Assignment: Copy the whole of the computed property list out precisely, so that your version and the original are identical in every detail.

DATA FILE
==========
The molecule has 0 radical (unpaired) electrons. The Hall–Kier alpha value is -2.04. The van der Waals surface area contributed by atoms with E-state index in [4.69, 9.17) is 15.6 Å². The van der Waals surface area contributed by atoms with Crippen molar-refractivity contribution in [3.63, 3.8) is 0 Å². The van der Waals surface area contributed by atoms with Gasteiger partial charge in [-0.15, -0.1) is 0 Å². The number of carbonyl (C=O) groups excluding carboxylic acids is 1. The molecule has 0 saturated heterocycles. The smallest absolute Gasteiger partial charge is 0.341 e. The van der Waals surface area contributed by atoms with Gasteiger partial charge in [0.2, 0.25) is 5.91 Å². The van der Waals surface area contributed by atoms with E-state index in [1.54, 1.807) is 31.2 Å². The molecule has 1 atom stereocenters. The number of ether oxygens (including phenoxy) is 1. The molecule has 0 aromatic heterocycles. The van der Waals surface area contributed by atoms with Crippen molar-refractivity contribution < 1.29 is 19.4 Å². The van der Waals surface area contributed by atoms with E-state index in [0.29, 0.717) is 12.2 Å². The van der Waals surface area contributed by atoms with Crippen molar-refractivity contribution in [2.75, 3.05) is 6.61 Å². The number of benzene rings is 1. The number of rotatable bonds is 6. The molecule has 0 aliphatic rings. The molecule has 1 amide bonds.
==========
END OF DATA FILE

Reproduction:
The molecule has 0 radical (unpaired) electrons. The Hall–Kier alpha value is -2.04. The van der Waals surface area contributed by atoms with E-state index in [4.69, 9.17) is 15.6 Å². The van der Waals surface area contributed by atoms with Crippen molar-refractivity contribution in [3.63, 3.8) is 0 Å². The van der Waals surface area contributed by atoms with Gasteiger partial charge in [-0.15, -0.1) is 0 Å². The number of carbonyl (C=O) groups excluding carboxylic acids is 1. The molecule has 0 saturated heterocycles. The smallest absolute Gasteiger partial charge is 0.341 e. The van der Waals surface area contributed by atoms with Gasteiger partial charge in [0.2, 0.25) is 5.91 Å². The van der Waals surface area contributed by atoms with E-state index in [1.54, 1.807) is 31.2 Å². The molecule has 1 atom stereocenters. The number of ether oxygens (including phenoxy) is 1. The molecule has 0 aromatic heterocycles. The van der Waals surface area contributed by atoms with Crippen molar-refractivity contribution < 1.29 is 19.4 Å². The van der Waals surface area contributed by atoms with E-state index in [0.29, 0.717) is 12.2 Å². The van der Waals surface area contributed by atoms with Crippen molar-refractivity contribution in [2.75, 3.05) is 6.61 Å². The number of benzene rings is 1. The number of rotatable bonds is 6. The molecule has 0 aliphatic rings. The molecule has 1 amide bonds.